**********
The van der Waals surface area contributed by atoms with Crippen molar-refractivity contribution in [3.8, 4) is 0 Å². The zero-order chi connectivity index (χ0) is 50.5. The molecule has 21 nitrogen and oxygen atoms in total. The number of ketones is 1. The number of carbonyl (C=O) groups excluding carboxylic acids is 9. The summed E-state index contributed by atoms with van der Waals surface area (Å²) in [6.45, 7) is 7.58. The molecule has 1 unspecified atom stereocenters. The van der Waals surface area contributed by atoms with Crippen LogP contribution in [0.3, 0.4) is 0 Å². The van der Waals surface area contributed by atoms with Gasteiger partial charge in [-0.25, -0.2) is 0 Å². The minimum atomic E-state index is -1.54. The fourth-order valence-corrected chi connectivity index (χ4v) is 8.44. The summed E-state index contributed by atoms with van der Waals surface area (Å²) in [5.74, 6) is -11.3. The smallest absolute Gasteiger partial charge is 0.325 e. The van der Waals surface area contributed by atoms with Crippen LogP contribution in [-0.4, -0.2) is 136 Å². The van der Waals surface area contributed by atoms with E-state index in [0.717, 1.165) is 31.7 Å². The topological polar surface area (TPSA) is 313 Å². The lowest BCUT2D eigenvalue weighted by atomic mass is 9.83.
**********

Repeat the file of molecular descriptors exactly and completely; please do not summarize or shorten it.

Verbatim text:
The van der Waals surface area contributed by atoms with Crippen molar-refractivity contribution in [3.8, 4) is 0 Å². The zero-order chi connectivity index (χ0) is 50.5. The molecule has 21 nitrogen and oxygen atoms in total. The number of ketones is 1. The number of carbonyl (C=O) groups excluding carboxylic acids is 9. The summed E-state index contributed by atoms with van der Waals surface area (Å²) in [6.45, 7) is 7.58. The molecule has 1 unspecified atom stereocenters. The van der Waals surface area contributed by atoms with Crippen LogP contribution in [0.3, 0.4) is 0 Å². The van der Waals surface area contributed by atoms with Gasteiger partial charge in [-0.25, -0.2) is 0 Å². The minimum atomic E-state index is -1.54. The fourth-order valence-corrected chi connectivity index (χ4v) is 8.44. The summed E-state index contributed by atoms with van der Waals surface area (Å²) in [5.74, 6) is -11.3. The smallest absolute Gasteiger partial charge is 0.325 e. The van der Waals surface area contributed by atoms with Crippen LogP contribution in [-0.4, -0.2) is 136 Å². The van der Waals surface area contributed by atoms with E-state index in [0.717, 1.165) is 31.7 Å². The topological polar surface area (TPSA) is 313 Å². The lowest BCUT2D eigenvalue weighted by atomic mass is 9.83.